Alberta Regulator Probes Climate Risk Disclosure in Kinder Morgan IPO
The Alberta Securities Commission has agreed to look into Greenpeace Canada’s challenge to the financial projections in Kinder Morgan’s C$1.75-billion public share offering for its Trans Mountain pipeline expansion, promising to give the NGO’s intervention “the consideration we deem appropriate”.
Kinder announced the IPO earlier this month, after giving up on its attempt to secure a single minority investor for the project. “KMI believes that the offering represents the superior path for financing the project for several reasons, including favourable governance, more certainty around timing, and a greater retained interest by KMI,” the company said at the time.
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Greenpeace Senior Energy Strategist Keith Stewart had a different take on the prospectus. “Kinder Morgan’s business plan only works if the world fails to act on climate change,” he said in a release. “They may think that’s a good bet, but they should be honest with potential investors about the risks being taken with their money.”
He cautioned that outdated projections in the Kinder Morgan offering “could potentially mislead investors by portraying an overly optimistic view of the international oil market.”
The Bloomberg report confirms that Kinder Morgan “had been running a dual-track process, exploring both an IPO and a joint venture to finance the Trans Mountain expansion.” But with its regulatory filing, “the company said it was no longer looking into a joint venture.” The story also points to the new political headwinds Kinder will face with the likely election of a minority government in British Columbia—with Andrew Weaver’s Greens holding the balance of power.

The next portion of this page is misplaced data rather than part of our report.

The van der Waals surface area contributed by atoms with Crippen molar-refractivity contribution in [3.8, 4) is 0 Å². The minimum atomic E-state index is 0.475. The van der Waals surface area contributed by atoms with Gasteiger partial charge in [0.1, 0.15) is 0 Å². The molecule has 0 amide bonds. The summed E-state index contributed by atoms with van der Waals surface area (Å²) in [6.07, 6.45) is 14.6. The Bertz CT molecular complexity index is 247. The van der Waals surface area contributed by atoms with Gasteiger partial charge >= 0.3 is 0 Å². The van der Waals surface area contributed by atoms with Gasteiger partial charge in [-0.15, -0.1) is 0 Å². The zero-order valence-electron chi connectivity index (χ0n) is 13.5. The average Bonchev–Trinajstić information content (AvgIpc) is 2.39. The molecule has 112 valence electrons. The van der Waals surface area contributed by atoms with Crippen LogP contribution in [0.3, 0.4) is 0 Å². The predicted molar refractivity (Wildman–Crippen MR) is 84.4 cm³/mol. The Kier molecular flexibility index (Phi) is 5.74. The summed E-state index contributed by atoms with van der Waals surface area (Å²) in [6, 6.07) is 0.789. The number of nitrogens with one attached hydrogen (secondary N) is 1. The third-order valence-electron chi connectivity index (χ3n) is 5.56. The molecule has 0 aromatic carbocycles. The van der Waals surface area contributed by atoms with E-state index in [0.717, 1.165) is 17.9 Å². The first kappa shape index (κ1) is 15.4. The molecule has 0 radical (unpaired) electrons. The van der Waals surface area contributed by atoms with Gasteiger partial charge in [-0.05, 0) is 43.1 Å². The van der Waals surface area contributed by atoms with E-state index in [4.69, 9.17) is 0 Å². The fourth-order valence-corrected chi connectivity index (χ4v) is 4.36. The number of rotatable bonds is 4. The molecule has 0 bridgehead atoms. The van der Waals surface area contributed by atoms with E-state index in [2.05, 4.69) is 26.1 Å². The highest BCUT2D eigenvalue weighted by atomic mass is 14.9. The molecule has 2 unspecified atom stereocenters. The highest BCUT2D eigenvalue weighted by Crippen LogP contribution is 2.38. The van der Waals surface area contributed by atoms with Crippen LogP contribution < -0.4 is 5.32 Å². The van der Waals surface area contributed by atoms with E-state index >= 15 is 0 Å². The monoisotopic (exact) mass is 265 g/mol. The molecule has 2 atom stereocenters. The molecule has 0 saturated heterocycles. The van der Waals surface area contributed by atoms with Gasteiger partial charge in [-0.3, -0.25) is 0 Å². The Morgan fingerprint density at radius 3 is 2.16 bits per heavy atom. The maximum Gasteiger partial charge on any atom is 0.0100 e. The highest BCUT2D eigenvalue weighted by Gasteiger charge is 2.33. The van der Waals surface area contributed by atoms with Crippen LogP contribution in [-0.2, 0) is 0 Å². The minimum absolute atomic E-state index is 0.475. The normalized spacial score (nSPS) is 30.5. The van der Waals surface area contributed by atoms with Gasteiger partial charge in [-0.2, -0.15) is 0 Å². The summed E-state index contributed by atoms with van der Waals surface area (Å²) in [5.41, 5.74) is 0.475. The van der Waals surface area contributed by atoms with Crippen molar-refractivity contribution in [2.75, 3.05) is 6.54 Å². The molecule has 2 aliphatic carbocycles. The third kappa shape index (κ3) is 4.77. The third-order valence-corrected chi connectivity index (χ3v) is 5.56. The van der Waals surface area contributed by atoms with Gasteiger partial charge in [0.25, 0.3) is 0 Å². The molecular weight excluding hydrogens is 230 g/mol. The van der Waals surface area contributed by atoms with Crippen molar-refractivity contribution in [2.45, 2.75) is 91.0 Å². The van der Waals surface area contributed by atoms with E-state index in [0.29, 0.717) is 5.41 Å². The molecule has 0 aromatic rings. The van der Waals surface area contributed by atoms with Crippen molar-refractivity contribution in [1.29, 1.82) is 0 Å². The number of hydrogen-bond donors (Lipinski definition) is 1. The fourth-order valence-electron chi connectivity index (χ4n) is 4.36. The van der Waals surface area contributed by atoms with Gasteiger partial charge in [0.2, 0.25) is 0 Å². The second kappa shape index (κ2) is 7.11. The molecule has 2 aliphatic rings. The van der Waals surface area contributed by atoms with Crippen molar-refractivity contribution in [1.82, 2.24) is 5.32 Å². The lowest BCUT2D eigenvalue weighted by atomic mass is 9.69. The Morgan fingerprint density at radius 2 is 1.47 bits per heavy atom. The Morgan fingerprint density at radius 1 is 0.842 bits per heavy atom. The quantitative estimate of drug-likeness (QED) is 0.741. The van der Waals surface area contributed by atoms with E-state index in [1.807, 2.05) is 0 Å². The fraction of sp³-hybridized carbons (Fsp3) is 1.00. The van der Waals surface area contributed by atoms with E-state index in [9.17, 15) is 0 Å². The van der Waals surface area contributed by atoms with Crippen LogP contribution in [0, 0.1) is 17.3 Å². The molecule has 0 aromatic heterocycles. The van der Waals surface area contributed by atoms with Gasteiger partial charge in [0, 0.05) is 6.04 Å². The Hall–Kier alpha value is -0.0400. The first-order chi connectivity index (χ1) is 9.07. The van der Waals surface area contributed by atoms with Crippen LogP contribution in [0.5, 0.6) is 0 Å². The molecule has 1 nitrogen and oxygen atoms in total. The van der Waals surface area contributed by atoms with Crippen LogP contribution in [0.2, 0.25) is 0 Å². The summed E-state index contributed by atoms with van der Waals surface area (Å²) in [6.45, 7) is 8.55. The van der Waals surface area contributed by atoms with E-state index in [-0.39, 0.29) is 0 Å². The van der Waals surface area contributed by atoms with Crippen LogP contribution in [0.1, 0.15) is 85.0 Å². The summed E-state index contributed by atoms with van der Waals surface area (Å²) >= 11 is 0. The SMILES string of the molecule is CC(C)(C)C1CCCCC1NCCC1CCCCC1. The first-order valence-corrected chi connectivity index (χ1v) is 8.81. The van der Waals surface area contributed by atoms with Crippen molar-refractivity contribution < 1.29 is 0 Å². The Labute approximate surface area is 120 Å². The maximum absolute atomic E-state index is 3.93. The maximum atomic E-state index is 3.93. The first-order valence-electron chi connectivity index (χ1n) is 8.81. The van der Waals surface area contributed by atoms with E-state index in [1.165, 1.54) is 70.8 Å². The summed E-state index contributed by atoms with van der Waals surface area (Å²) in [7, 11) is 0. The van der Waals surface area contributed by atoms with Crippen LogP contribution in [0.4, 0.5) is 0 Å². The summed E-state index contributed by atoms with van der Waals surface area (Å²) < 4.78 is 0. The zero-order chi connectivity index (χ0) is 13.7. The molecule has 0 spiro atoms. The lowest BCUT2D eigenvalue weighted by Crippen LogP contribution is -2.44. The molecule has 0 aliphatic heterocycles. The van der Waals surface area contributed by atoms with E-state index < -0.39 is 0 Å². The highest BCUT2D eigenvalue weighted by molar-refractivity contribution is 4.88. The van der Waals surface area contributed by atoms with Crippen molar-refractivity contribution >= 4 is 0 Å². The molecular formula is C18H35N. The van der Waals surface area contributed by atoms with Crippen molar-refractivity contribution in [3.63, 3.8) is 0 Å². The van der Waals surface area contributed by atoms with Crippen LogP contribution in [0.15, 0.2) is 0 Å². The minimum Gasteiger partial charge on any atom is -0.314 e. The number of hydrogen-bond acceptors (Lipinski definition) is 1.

“The really close B.C. election vote puts pressure on the Kinder Morgan IPO,” market analyst Colin Cieszynski told Reuters UK. “You run the danger of the whole thing getting stalled for years or going into limbo.”
In its release, Greenpeace warns that “failure to disclose climate-related risks could leave Kinder Morgan more vulnerable to a class action lawsuit by shareholders if the promised oil demand doesn’t materialize.” The organization’s 11-page submission to Alberta, Ontario, and federal security regulators contends that the company’s demand projections are based solely on an International Energy Agency projection in which “oil demand continues to grow because policy-makers don’t adopt more aggressive climate policies in the future.”
In a potentially fatal flaw, Kinder “ignores the IEA scenarios that forecast decreased oil demand if governments do take actions that would bring them closer to achieving the Paris climate agreement goal of keeping warming well below 2°C.”
“Canadian oil lobbyists have been saying we need this pipeline to get oil to India and China, but those countries are now taking aggressive measures to reduce oil consumption,” Stewart noted. “We are confident that once investors see the whole picture, they’ll recognize this pipeline as a white elephant that has no place in the new energy economy.”
Even without the Greenpeace analysis to contend with, at least one fossil industry analyst is predicting a long, tough battle if Kinder tries to push the Trans Mountain project into the construction phase.
“When the shovels hit the ground, my belief is there’s going to be an uprising in Burnaby, etcetera, and it’s going to be ugly,” oil and gas veteran Bruce Robertson, chair of the Explorers and Producers Association of Canada, told an industry conference last week. “And Trudeau et al have got to make a decision (on) whether and how he flexes his muscle to get this thing approved.”